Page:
Tile Shown: Handpainted Summit in Neutral Motif // Image + Design: Jess Ann Kirby

We recommend non-sanded grout for our Glass Tiles and sanded grout for our Ceramic and Brick Tiles.

Brick Shown: Thin Brick in Wind River // Design: Annabode + Co // Image: Brandon Lopez

How soon can traffic walk on tile floors?

Mortar takes 24 hours to set and grout takes another 72 hours after that so it’s recommended to wait four days from the time the last tile was laid before walking on your tile floor.

Tile Shown: 6x6 in Calcite with 4" Hexagons in Carbon // Design: The Brownstone Boys // Image: The Brownstone Boys + Bridget Badore

How do you clean tile floors?

Cleaning your tile depends on the material your tile is made from.

Ceramic tile and porcelain tile are the easiest to clean and a simple sweep and mop with your favorite mopping solution will do the trick. Natural stone tile includes marble tile, slate tile, and travertine tile. These require a gentler, natural solution as chemicals can discolor the natural surfaces. Cork wood-look tiles should be cleaned with a mild detergent, or white vinegar, and rinsed.

To keep grout looking like new, make a paste of water and baking soda and scrub the grout down with a firm brush.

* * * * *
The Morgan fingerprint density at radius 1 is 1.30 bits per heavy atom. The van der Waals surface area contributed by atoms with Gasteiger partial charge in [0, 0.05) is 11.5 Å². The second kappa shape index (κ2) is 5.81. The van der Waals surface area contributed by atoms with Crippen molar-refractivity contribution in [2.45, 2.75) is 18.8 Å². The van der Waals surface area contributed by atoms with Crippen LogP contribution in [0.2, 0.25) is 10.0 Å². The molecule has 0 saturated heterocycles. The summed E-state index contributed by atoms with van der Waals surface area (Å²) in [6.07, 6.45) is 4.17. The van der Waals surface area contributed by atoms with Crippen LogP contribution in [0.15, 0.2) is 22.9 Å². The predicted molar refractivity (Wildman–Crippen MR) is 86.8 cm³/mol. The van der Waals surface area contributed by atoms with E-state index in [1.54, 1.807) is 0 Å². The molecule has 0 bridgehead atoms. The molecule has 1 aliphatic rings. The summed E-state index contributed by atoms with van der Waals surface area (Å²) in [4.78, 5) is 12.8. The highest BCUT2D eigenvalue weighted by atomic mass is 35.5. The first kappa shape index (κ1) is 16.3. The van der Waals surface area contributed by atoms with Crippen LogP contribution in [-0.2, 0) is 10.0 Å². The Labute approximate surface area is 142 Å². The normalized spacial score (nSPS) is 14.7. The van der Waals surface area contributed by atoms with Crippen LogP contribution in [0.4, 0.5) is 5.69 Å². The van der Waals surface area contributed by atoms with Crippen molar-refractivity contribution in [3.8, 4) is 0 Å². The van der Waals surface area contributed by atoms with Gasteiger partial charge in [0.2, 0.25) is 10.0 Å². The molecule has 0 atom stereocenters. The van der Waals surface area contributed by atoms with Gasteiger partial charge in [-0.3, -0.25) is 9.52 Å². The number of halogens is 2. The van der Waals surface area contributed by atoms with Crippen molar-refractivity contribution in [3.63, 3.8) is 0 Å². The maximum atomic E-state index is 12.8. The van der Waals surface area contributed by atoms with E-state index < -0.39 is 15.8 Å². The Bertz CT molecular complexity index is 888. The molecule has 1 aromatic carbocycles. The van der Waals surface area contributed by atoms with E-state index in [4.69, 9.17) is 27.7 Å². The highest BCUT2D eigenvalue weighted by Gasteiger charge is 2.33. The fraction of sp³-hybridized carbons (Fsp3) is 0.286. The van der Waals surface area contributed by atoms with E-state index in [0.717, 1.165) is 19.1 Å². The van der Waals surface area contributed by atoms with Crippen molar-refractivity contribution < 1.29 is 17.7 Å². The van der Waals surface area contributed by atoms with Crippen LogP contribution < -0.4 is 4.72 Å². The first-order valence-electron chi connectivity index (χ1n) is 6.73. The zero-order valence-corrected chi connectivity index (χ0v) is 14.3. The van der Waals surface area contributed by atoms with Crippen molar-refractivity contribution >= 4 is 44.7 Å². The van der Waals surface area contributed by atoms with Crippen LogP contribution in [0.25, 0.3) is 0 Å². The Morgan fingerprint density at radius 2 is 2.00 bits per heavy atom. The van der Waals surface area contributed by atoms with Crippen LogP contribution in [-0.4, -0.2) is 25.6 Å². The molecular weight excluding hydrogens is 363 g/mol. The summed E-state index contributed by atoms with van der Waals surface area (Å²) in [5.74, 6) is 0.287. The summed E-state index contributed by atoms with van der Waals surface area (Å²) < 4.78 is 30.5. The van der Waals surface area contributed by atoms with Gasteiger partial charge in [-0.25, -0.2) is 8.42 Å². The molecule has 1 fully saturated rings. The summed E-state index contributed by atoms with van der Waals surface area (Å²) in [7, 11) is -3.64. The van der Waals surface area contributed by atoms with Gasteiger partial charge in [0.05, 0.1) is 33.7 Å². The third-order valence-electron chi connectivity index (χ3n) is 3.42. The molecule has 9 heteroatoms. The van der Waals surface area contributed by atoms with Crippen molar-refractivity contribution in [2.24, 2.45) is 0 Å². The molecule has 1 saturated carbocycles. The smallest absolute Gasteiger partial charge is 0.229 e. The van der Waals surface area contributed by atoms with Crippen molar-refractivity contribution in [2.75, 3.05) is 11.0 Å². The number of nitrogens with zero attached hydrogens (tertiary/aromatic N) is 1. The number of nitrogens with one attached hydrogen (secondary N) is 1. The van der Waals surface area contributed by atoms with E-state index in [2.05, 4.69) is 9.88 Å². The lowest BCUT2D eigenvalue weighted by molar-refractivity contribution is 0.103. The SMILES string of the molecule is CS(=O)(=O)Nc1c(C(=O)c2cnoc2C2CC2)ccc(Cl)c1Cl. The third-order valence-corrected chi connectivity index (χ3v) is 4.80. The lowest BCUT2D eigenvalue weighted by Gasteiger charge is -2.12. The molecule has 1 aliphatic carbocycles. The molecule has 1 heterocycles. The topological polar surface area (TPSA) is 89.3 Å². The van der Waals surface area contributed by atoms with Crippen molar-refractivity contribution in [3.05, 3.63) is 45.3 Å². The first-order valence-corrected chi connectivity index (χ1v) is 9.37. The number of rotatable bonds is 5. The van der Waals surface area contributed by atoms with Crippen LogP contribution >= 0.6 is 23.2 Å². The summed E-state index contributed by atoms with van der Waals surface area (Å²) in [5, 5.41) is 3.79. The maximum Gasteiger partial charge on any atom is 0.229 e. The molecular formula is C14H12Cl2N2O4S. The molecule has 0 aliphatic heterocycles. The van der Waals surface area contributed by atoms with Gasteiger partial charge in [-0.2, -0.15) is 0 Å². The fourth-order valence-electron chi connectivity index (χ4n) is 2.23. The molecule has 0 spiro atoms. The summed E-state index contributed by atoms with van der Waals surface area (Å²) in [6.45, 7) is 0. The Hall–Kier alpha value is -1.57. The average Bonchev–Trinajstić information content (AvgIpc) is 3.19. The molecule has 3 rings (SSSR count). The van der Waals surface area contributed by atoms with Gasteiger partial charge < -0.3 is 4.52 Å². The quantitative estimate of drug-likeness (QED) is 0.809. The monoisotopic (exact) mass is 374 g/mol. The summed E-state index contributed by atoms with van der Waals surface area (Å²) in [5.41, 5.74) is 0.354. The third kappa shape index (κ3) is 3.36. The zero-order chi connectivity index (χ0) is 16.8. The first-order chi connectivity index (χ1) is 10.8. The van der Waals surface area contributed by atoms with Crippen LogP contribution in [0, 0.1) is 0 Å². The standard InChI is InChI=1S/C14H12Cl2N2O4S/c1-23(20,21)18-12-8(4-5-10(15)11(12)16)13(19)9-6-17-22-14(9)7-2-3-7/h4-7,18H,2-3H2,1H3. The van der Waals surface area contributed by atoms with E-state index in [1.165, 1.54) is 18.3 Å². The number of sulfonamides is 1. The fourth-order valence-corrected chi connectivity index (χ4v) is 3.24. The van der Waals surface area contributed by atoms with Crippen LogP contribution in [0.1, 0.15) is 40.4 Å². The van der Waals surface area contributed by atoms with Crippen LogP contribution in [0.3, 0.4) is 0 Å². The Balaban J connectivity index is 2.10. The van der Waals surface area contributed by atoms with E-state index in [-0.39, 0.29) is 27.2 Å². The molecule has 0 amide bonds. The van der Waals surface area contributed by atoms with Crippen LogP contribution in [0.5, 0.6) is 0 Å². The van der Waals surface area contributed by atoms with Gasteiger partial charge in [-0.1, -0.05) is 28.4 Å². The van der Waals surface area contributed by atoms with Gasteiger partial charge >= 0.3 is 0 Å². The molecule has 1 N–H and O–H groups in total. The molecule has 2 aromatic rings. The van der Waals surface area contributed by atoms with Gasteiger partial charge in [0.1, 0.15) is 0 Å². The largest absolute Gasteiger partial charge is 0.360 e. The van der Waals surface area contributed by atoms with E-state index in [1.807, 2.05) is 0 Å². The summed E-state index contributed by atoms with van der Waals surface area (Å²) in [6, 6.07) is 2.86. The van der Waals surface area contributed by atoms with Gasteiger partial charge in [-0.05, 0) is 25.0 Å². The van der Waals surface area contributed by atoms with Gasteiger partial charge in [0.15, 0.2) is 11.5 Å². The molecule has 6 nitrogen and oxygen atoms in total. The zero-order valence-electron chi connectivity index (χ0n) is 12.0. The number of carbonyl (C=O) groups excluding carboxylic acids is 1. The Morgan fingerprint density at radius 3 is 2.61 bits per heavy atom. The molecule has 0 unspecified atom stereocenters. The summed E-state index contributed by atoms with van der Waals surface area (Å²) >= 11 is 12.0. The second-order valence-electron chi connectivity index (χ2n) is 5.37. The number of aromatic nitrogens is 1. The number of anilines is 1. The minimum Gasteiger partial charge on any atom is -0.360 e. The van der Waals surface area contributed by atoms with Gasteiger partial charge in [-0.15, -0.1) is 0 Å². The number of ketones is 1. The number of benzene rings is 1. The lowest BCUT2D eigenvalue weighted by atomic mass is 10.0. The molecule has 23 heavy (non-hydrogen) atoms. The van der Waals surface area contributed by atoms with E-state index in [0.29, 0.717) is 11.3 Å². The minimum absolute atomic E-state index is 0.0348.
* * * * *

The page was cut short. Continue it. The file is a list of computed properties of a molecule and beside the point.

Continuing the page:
Tile Shown: 6x12 in Gypsum // Design: Anne Sage + Studio McGee // Image: Monica Wang Photography

Can Tile Floors be Waxed or Refinished?

Yes, and yes, but one is a lot easier than the other.

Waxing your tile floors protects your tile, makes it easier to clean, and gives it a beautiful like-new luster. After removing any existing wax residue and cleaning your tile, apply floor wax with a mop and repeat every six months.

Tile Shown: Big Horn Brick with 2x6 in Driftwood // Design: High Street Homes // Images: Jen Morley Burner

Refinishing is a more complex process that requires specialized equipment, primers, bonding agents, topcoats, and clear finishes, but since refinishing doesn't involve ripping up old tiles and replacing them with new ones, refinishing your tile flooring can be easier on your wallet and the environment. In some cases, it is best to demolish distressed or damaged tile and start new using sustainable handmade tile.

Ready to make your tile dreams a reality? Slide over to our shop to get started!